CFP: Saving the World: Girlhood and Evangelicalism in the 19th Century
Deadline for Proposals: Sept 1, 2014
We are looking for essays to round out our collection. In particular, we are interested in essays that engage:
· animal studies
· issues of race, especially children’s abolitionist literature
· formal female education (e.g. Sunday schools, common schools, seminaries, finishing schools etc.)
This collection explores how texts that are written for girls, or represent girls, participate in the work of reform through an evangelical agenda. This collection seeks to contribute to the burgeoning field of childhood studies in U.S. nineteenth-century literature and culture, which has been exploring the contours of emerging conceptions of childhood in the nineteenth-century, complicating the boundaries between adult and child, and asking what happens when we foreground the child. We are especially interested in essays that explore the cultural work this evangelical literature performs, through its representations of, for example, childhood, kinship structures, discipline, authority, disability, education, race, and class. While our focus is on the U.S., we are also interested in work by British and Canadian writers.
We are seeking essays of 6,000-7,000 words. Please submit proposals of 500 words and a brief CV to Robin Cadwallader (RCadwallader@francis.edu) and Allison Giffen (Allison.email@example.com) no later than Sept 1, 2014. We are planning a quick turn-around with this collection and the deadlines will be tight once essays are selected. We will notify you of acceptance and timeframe shortly after the deadline for submissions.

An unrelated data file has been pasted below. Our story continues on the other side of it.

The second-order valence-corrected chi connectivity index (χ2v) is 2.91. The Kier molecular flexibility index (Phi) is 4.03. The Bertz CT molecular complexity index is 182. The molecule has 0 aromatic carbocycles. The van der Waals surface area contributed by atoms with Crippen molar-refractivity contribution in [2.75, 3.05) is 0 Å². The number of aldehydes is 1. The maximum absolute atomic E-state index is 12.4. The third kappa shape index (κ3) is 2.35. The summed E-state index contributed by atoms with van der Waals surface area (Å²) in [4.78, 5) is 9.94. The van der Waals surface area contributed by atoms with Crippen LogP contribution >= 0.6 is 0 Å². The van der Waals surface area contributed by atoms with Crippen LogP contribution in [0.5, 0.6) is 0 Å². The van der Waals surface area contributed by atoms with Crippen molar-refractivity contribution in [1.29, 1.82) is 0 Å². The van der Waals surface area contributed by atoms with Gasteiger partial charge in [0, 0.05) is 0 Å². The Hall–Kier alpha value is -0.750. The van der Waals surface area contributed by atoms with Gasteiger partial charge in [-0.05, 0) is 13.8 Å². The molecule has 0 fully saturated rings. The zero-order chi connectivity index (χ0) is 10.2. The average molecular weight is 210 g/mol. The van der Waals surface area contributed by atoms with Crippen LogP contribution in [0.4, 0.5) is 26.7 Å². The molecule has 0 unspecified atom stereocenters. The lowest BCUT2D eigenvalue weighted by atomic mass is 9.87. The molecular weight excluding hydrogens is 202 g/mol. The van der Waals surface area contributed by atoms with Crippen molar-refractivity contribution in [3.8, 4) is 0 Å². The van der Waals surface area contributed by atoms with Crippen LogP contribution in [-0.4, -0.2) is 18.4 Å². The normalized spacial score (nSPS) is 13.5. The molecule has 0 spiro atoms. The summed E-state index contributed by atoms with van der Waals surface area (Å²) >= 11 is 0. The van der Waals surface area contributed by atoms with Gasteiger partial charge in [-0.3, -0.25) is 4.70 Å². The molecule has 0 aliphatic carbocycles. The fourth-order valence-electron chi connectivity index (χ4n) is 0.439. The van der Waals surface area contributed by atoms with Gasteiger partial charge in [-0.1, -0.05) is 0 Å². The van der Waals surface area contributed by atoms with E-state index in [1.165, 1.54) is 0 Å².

Call for Papers
Reconceptualizing the Turn into the Twentieth Century: Critical Essays on American Literary History
Despite the substantial reconceptualization of the field of American literature in recent decades, century-based constructs typically remain in place throughout the field, particularly in relation to “nineteenth-century American literature” versus “twentieth-century American literature.” Courses are taught, textbooks sold, and academic jobs are constructed around such distinctions. Such logic particularly limits scholarship on the turn into the twentieth century, often characterized as a midpoint on a teleological trajectory culminating in literary modernism. This collection of essays aims to complicate and challenge the conceptual divide between the 19th and 20th centuries by exploring turn-of-the-century works (“T-20” works) in light of the particular negotiations engaged in by writers from the 1880-1920 era, or those that render writing from this period irreducible to a clear periodization by century. We are especially interested in essays that rethink boundaries denoted by century and in those that create models for extending both “19th c thought” and “modernity” so as to interrogate the meeting of a long, late 19th century and an extended, emergent modernity.
Proposals for 25-page essays might consider the following:
*What constructs, authors, and texts are particularly useful in exploring the unique historical and ideological assumptions about literature from the century’s turn? Continue reading